Expo: The Expo Line will provide enormous benefits to the community by providing reliable and affordable access to jobs, health care, and entertainment. Further, studies have shown that joint development opportunities around stations can revitalize neighborhoods, can provide live/work options, and attract businesses and other job opportunities. The Expo Line will link residents and businesses to other areas of the City and will connect to the Long Beach Blue Line, Red Line and regional transportation. Further, the Expo Line will connect people to businesses in the Crenshaw and Mid-Cities Communities which will spur economic growth. It will also provide an alternative to the heavily congested I-10 freeway and will allow easier and faster access to cities along the corridor such as Culver City, Exposition Park and eventually Santa Monica, when Phase 2 of the project is completed.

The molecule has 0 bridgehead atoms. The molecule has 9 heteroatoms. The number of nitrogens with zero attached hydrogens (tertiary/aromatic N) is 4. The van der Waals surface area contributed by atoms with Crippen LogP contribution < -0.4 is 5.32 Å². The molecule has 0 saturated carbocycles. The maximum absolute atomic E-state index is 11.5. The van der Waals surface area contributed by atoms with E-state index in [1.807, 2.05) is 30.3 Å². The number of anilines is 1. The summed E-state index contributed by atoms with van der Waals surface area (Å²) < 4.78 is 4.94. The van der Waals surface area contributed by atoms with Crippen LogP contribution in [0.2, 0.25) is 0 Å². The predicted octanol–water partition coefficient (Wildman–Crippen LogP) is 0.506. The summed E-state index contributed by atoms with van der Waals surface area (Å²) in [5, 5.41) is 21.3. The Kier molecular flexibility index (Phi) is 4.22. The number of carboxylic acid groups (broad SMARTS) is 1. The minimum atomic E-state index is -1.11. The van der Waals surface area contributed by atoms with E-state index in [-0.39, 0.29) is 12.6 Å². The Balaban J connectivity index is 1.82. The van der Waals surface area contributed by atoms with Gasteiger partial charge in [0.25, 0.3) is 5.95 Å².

Sentinel: Have you hired people from this community to work on the project?

Expo: Yes. The Expo Authority has set a 30% local jobs program goal for the project, which the contractor has agreed to meet. This means that 30% of the work hours will be performed by those who live in zip codes along the Exposition corridor. As of September, the Expo project had 132 active workers and 26 or 19% were from Expo corridor zip codes. Out of the 132 active workers, 79 are minorities. All Expo jobs are union jobs and the contractor has sponsored 24 individuals into the local unions and has conducted orientation sessions with PVJobs to assess skill level and place interested individuals into construction jobs in the area. So far, over 1000 people have attended these orientation sessions and over 100 have been placed in local jobs.

Sentinel: Have you hired minority contractors to work on the project? What percent of your contractors are minorities?

Expo:There is a 20% DBE goal for design, professional services and construction. As of the end of August, over $58 million in subcontracts had been awarded to DBE firms. This contract amount will increase as additional construction work packages are awarded.